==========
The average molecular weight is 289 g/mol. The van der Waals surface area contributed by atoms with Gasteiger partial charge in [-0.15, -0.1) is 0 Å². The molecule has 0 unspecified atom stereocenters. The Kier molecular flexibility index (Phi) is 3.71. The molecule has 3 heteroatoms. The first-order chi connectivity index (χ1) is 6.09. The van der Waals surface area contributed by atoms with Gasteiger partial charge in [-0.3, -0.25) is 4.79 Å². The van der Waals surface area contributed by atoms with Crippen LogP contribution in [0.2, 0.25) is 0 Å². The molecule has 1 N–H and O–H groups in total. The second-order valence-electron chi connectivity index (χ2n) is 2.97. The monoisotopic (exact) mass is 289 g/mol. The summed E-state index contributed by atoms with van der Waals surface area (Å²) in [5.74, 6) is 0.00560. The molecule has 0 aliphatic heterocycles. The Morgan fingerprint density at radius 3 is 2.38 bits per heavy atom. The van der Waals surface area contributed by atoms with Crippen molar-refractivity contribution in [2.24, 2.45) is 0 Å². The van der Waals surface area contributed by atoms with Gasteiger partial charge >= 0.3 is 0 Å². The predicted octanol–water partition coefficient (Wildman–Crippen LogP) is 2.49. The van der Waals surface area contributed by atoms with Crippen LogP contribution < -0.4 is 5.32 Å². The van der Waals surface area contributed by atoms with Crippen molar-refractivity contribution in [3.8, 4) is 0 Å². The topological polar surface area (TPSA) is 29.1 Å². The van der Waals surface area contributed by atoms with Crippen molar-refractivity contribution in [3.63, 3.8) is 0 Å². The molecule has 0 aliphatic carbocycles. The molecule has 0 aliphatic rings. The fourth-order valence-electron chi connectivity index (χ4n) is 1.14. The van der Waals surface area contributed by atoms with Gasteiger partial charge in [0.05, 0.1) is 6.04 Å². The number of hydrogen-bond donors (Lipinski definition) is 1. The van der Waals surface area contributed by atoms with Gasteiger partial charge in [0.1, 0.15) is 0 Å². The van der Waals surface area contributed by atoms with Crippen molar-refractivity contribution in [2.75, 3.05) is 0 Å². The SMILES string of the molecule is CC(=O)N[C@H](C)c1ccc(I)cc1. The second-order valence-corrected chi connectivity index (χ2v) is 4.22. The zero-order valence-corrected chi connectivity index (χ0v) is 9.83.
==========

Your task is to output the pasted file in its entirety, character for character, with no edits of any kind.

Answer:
The average molecular weight is 289 g/mol. The van der Waals surface area contributed by atoms with Gasteiger partial charge in [-0.15, -0.1) is 0 Å². The molecule has 0 unspecified atom stereocenters. The Kier molecular flexibility index (Phi) is 3.71. The molecule has 3 heteroatoms. The first-order chi connectivity index (χ1) is 6.09. The van der Waals surface area contributed by atoms with Gasteiger partial charge in [-0.3, -0.25) is 4.79 Å². The van der Waals surface area contributed by atoms with Crippen LogP contribution in [0.2, 0.25) is 0 Å². The molecule has 1 N–H and O–H groups in total. The second-order valence-electron chi connectivity index (χ2n) is 2.97. The monoisotopic (exact) mass is 289 g/mol. The summed E-state index contributed by atoms with van der Waals surface area (Å²) in [5.74, 6) is 0.00560. The molecule has 0 aliphatic heterocycles. The Morgan fingerprint density at radius 3 is 2.38 bits per heavy atom. The van der Waals surface area contributed by atoms with Crippen molar-refractivity contribution in [2.24, 2.45) is 0 Å². The van der Waals surface area contributed by atoms with Gasteiger partial charge >= 0.3 is 0 Å². The predicted octanol–water partition coefficient (Wildman–Crippen LogP) is 2.49. The van der Waals surface area contributed by atoms with Crippen LogP contribution < -0.4 is 5.32 Å². The van der Waals surface area contributed by atoms with Crippen molar-refractivity contribution in [3.8, 4) is 0 Å². The topological polar surface area (TPSA) is 29.1 Å². The van der Waals surface area contributed by atoms with Crippen molar-refractivity contribution in [3.63, 3.8) is 0 Å². The molecule has 0 aliphatic carbocycles. The molecule has 0 aliphatic rings. The fourth-order valence-electron chi connectivity index (χ4n) is 1.14. The van der Waals surface area contributed by atoms with Gasteiger partial charge in [0.05, 0.1) is 6.04 Å². The number of hydrogen-bond donors (Lipinski definition) is 1. The van der Waals surface area contributed by atoms with Gasteiger partial charge in [0.1, 0.15) is 0 Å². The van der Waals surface area contributed by atoms with Crippen molar-refractivity contribution in [2.75, 3.05) is 0 Å². The SMILES string of the molecule is CC(=O)N[C@H](C)c1ccc(I)cc1. The second-order valence-corrected chi connectivity index (χ2v) is 4.22. The zero-order valence-corrected chi connectivity index (χ0v) is 9.83.